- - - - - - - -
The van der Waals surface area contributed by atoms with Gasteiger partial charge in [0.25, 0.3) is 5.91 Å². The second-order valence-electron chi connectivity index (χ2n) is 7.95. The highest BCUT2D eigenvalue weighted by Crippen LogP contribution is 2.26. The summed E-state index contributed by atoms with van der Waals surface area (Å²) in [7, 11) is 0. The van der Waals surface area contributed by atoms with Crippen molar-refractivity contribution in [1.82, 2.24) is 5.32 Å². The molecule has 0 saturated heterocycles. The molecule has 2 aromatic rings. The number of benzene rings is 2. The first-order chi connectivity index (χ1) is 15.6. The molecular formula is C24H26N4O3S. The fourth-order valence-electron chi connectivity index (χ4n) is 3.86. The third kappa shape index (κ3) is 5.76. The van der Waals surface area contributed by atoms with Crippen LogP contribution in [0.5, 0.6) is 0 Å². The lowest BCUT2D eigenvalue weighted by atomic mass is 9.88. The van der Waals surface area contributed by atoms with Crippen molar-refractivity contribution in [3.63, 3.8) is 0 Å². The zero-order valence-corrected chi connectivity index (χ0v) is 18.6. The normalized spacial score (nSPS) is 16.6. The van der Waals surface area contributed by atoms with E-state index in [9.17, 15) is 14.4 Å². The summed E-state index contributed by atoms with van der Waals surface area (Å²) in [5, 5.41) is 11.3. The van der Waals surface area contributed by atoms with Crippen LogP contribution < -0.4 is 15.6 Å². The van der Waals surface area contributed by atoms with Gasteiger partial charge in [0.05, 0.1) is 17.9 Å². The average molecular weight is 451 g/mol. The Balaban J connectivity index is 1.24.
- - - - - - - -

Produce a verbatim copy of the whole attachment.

The van der Waals surface area contributed by atoms with Gasteiger partial charge in [0.25, 0.3) is 5.91 Å². The second-order valence-electron chi connectivity index (χ2n) is 7.95. The highest BCUT2D eigenvalue weighted by Crippen LogP contribution is 2.26. The summed E-state index contributed by atoms with van der Waals surface area (Å²) in [7, 11) is 0. The van der Waals surface area contributed by atoms with Crippen molar-refractivity contribution in [1.82, 2.24) is 5.32 Å². The molecule has 0 saturated heterocycles. The molecule has 2 aromatic rings. The number of benzene rings is 2. The first-order chi connectivity index (χ1) is 15.6. The molecular formula is C24H26N4O3S. The fourth-order valence-electron chi connectivity index (χ4n) is 3.86. The third kappa shape index (κ3) is 5.76. The van der Waals surface area contributed by atoms with Crippen LogP contribution in [0.5, 0.6) is 0 Å². The lowest BCUT2D eigenvalue weighted by atomic mass is 9.88. The van der Waals surface area contributed by atoms with Crippen molar-refractivity contribution in [3.63, 3.8) is 0 Å². The zero-order valence-corrected chi connectivity index (χ0v) is 18.6. The normalized spacial score (nSPS) is 16.6. The van der Waals surface area contributed by atoms with E-state index in [9.17, 15) is 14.4 Å². The summed E-state index contributed by atoms with van der Waals surface area (Å²) in [5, 5.41) is 11.3. The van der Waals surface area contributed by atoms with Crippen LogP contribution < -0.4 is 15.6 Å². The van der Waals surface area contributed by atoms with Gasteiger partial charge in [0.05, 0.1) is 17.9 Å². The average molecular weight is 451 g/mol. The Balaban J connectivity index is 1.24.